In this issue
The Kitty Genovese Memorial Conference
On March 8-9, 2014, 150 people gathered in the rooftop conference center of Fordham University in New York City, to hear 24 experts address the "The Kitty Genovese Memorial Conference: 50 years later." These 24 speakers included journalists, scholars, activists and Genovese family members - most of them meeting for the first time. Participants heard each expert speak with passion for 15 minutes, presenting their new information or insights, on one of three themes:
- A celebration of young Genovese's life.
- A re-examination of the facts in her senseless death.
- The many ways society has changed for the better after Genovese's tragedy.
When Kitty was fatally stabbed outside her New York City home at 3 a.m. on March 13, 1964, her little-known death soon exploded into headlines world-wide, when journalist A.M. Rosenthal's bold book, “Thirty-Eight Witnesses,” asked this simple question: "If many of Kitty's neighbors saw or heard her screaming for her life, why did none of them help her, or even phone the police in time?" Even a half-century later, we continue to learn new facts about Genovese and her iconic tragedy. Inexplicably, not one biography of Genovese has appeared these past 50 years, yet this conference included the voices of authors of at least five powerful new or forthcoming books this year about Genovese and her tragedy. A list of these books appears in the conference program.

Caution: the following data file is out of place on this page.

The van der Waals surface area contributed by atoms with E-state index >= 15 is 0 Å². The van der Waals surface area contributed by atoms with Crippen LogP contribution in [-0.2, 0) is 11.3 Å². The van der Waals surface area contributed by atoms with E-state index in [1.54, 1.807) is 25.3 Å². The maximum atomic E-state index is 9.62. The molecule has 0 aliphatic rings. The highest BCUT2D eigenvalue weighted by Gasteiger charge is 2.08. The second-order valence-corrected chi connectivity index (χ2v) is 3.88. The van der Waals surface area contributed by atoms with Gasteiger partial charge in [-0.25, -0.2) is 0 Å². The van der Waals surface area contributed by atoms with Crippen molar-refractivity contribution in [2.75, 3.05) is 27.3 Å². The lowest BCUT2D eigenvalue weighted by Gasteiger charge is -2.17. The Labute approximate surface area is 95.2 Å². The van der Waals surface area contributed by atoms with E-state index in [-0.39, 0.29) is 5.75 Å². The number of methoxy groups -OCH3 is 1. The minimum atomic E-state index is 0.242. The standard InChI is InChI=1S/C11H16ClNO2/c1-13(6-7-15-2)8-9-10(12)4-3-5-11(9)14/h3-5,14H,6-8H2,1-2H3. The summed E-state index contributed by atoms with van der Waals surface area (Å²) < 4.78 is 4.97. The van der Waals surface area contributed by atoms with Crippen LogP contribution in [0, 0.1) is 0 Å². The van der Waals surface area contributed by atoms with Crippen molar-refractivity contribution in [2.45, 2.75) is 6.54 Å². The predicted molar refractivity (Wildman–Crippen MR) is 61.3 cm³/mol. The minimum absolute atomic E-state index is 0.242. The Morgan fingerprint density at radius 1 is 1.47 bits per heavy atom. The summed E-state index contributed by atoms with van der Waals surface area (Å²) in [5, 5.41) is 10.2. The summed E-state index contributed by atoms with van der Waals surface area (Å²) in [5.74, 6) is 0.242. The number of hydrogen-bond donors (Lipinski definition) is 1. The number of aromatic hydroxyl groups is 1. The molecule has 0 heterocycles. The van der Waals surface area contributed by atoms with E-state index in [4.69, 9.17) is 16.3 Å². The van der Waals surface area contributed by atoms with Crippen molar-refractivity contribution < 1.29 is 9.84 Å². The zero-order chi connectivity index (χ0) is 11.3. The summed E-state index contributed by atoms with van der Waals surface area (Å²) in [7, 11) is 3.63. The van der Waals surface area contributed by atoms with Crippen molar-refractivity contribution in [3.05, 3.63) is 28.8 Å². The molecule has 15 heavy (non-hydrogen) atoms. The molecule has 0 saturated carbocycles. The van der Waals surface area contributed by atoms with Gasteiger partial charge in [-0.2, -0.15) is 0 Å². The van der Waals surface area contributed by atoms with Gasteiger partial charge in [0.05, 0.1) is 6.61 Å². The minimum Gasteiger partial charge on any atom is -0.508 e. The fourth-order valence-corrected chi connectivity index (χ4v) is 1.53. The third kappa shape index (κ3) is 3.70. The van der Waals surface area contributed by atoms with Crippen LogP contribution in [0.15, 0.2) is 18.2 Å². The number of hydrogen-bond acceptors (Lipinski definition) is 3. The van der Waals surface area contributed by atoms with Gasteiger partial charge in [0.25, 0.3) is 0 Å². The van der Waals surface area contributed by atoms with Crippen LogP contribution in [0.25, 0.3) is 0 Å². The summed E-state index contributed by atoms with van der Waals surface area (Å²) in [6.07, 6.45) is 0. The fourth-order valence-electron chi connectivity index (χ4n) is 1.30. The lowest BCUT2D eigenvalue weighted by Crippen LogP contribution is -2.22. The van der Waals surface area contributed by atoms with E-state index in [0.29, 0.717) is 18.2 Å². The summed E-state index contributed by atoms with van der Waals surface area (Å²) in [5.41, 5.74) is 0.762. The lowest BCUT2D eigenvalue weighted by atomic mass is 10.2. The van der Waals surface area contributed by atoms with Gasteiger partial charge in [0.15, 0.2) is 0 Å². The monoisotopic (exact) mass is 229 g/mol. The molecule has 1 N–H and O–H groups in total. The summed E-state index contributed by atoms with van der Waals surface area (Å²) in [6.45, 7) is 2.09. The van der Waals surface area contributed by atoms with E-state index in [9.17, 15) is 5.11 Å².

Some of the 24 presenters (l to r): Vincent Genovese (brother), William Genovese (brother), Scott Plous (psychologist), Zehra Imam (educator), Robert E. Sparrow (attorney), Bibb Latane (psychologist), Carrie Rentschler (gender studies), Catherine Pelonero (author), Kevin Cook (author), Pete Hellman (author), Marcia Gallo (historian), Jim Rasenberger (journalist), Janine M. Abel (government), Harold Takooshian (psychologist), LuLu LoLo (performance artist), Joseph F. DeMay, Jr. (attorney), Keiji Oda (Guardian Angel).
One question probed in this conference was whether knowledge of Genovese's tragedy has changed bystander behavior since 1964? The PsycCRITIQUES blog seeks people's views on this question.
View scenes from this public forum. For details, contact the forum's co-chairs: Attorney Joseph F. DeMay of New York City or Professor Harold Takooshian of Fordham University.